Journal logo

The Period When Kilts Were Illegal in UK


By Andy youngPublished 12 months ago 3 min read

Kilts have evolved from being used to cover the body to become a uniform for Scots and non-Scots alike. The kilt's capacity to stay unique while adapting to fit each generation is the basis for its outstanding success and recognition. In the past, however, this was not the case with kilts.

During the Bloodless Revolution, often known as the Glorious Revolution of 1688, Britain's sole Catholic King was thrown out of the palace. It was referred to as the country's "transition to parliamentary democracy." The kilts for sale ban that followed a few decades later, on the other hand, received little attention.

At the same time, King James II welcomed his first child, a son, into the world. That was bad news for England's parliament since the King was a Roman Catholic, unpopular in the region, and the freshly born son meant ancestry for the house's leaders. As a result, they had to put a stop to it. They deposed King James from his throne right away, and they gave it to Mary, his rebellious daughter, and William, her husband.

Countless people battled and died for almost 60 years to bring their leader back. It was known that these people were Jacobites, and their goal was simple: return the crown to their commander, "King James II"! The majority of the members in this group were Scots. Their tartan kilts were usually worn to battle by these Jacobites.

It became well-known as a great war suit after that conflict. It quickly rose to prominence as a symbol of Scottish kilt ancestry. The Jacobite fight has been going on for almost 60 years! But they lost in the end, and England quickly enacted legislation prohibiting the wearing of kilts or tartan cloth.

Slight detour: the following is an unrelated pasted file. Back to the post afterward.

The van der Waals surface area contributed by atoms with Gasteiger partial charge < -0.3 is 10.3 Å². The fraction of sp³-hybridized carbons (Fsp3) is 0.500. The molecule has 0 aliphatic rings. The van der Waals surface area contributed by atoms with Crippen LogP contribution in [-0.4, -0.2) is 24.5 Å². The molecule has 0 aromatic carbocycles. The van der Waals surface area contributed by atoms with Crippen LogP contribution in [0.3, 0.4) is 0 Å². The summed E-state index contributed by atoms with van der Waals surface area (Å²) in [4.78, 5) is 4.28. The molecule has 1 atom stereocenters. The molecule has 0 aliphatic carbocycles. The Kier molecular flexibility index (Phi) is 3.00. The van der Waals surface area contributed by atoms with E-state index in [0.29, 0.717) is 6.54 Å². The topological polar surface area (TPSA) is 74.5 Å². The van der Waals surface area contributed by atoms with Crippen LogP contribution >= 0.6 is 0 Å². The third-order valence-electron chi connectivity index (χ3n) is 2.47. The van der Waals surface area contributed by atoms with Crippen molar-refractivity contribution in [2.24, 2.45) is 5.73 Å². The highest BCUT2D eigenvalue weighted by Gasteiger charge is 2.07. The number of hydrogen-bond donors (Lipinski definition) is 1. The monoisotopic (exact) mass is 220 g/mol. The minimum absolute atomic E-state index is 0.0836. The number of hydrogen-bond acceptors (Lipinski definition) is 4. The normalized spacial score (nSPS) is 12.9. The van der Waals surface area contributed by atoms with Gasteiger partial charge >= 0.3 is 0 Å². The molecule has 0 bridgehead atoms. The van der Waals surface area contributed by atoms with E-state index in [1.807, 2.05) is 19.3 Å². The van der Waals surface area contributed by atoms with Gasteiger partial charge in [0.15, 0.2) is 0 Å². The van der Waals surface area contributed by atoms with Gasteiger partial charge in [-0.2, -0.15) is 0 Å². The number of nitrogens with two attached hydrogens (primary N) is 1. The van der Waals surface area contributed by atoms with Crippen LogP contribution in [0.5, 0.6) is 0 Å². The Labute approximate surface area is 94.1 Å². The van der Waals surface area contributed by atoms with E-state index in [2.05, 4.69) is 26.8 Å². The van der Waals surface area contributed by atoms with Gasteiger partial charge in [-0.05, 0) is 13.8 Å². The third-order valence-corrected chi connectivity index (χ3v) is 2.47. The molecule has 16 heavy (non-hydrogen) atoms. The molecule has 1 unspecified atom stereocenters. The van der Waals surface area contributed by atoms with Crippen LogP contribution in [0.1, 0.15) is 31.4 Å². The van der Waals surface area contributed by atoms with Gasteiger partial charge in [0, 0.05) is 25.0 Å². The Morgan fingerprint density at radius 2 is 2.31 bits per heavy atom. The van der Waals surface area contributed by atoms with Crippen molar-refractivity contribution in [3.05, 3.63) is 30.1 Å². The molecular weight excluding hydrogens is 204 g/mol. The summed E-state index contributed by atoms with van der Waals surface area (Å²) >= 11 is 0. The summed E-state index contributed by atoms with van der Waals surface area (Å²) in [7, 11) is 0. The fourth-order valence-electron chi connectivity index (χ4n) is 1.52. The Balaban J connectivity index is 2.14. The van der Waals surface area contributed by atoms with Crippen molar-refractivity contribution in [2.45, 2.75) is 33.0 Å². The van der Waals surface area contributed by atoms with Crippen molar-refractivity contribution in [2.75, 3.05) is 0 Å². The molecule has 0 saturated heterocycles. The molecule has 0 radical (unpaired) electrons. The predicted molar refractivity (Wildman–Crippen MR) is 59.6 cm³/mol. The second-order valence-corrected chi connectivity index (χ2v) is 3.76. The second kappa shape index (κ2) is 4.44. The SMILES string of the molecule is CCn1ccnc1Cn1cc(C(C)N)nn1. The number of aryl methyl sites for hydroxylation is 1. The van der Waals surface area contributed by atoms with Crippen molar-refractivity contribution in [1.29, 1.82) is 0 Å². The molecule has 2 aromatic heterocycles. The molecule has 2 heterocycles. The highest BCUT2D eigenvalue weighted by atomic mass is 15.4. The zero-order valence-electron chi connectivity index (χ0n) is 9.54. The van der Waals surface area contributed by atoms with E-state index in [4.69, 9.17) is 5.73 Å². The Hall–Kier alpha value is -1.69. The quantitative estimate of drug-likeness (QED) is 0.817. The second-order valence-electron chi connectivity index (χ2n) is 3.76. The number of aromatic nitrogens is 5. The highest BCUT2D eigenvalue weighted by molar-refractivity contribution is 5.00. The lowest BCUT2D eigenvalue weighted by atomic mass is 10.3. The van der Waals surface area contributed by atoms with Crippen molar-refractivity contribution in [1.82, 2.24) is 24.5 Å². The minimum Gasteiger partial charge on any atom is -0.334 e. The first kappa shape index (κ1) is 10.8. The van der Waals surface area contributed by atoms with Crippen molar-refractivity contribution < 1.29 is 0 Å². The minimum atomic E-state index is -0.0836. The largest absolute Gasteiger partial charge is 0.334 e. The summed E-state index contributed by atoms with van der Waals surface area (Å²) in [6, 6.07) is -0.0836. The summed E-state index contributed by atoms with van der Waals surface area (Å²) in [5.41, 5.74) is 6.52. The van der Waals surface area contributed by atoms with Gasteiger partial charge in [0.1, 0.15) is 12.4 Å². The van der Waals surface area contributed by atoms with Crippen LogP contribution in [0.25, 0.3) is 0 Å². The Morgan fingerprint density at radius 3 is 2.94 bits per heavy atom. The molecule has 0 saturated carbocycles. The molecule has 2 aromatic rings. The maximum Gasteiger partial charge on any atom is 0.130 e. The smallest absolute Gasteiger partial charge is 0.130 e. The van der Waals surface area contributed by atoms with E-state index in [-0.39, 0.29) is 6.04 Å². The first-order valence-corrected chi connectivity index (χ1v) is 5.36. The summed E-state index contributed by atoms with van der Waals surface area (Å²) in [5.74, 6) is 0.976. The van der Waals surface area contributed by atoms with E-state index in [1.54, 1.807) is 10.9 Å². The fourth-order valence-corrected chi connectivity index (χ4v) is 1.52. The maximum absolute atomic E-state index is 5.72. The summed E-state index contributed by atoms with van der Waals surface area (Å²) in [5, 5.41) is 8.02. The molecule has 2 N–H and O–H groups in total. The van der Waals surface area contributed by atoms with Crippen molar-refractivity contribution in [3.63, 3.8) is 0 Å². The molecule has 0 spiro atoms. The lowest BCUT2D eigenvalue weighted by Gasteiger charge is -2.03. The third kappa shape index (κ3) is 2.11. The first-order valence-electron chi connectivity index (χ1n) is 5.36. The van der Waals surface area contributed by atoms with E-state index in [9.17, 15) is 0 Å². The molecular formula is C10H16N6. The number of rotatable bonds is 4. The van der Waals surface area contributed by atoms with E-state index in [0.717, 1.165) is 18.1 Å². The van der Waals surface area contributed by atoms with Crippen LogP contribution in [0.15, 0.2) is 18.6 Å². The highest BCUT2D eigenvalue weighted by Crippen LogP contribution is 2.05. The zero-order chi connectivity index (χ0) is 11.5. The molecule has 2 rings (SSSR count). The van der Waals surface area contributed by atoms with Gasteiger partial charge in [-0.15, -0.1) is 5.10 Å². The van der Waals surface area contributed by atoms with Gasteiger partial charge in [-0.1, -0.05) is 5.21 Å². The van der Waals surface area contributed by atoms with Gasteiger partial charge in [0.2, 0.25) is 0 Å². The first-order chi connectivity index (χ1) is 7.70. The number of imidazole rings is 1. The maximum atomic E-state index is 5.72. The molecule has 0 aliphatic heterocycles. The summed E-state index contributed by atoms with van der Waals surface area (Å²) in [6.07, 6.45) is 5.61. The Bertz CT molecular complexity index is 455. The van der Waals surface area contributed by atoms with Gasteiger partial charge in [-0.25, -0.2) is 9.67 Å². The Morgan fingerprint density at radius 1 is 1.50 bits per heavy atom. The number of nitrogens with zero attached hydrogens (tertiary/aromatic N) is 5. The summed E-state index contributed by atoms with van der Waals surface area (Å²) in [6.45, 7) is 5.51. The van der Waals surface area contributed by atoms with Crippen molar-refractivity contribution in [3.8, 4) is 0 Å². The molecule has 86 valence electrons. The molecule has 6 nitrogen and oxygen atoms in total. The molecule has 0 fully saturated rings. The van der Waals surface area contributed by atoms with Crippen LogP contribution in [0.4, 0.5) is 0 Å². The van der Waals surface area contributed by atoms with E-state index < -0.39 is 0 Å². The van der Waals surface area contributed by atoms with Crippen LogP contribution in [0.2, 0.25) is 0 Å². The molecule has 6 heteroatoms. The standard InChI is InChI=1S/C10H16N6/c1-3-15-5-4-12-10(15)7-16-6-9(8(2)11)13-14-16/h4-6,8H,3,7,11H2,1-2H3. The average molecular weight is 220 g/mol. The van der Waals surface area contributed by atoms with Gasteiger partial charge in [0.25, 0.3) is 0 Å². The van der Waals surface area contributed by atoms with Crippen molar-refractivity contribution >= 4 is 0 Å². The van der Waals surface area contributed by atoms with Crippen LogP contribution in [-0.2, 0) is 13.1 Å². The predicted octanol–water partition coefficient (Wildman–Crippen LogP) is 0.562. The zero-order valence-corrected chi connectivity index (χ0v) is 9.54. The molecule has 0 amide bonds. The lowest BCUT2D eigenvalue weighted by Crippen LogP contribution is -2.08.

official public announcement that explains the law in the precise words they used:

That no man or boy inside that part of Britain known as Scotland, other than those employed as Officers and Soldiers in His Majesty's Forces, shall, on any legal justification, wear or put on the clothes commonly known as Highland clothes.

If anybody failed to take the law seriously, they faced strict punishments such as six months in prison without bail or being sent across the seas and staying outside the United Kingdom for seven years. People began to obey the law, which resulted in banning all tartan and kilts in the United Kingdom. The government hoped that people would stop wearing kilts and tartans by following the legislation. Nonetheless, kilts became famous as a way for individuals to display their affection for their motherland. When demonstrating, the protestors also wore kilts.

The kilt prohibition was ultimately lifted in 1782 when the British authorities saw no need to be concerned about other Scottish kilt rebel groups. The prohibition lasted 35 years.

Where can you get traditional Scottish kilts?

UKKilt is the place to go if you're looking for high-quality traditional Scottish kilt. We provide a variety of low-cost, customizable options perfect for any kilt. For more information, please visit our website or contact us immediately.

Because of our Customer Service and responses, UK kilt is an efficient and professional brand. Finally, but certainly not least! Safety! This place is always safe and secure for shopping. There is also a way for you if you are stuck. Open your web browser and look for your preferred Scottish kilt at a discount on the internet. You will undoubtedly find us to have the best kilts for sale in good quality and style.

So, there you have it: "The Period When Kilts Were Illegal." Please share this post with your friends if you enjoyed it. If you have any questions or want to contribute something, please do so in the comments box below.



About the Creator

Reader insights

Be the first to share your insights about this piece.

How does it work?

Add your insights


There are no comments for this story

Be the first to respond and start the conversation.

Sign in to comment

    Find us on social media

    Miscellaneous links

    • Explore
    • Contact
    • Privacy Policy
    • Terms of Use
    • Support

    © 2023 Creatd, Inc. All Rights Reserved.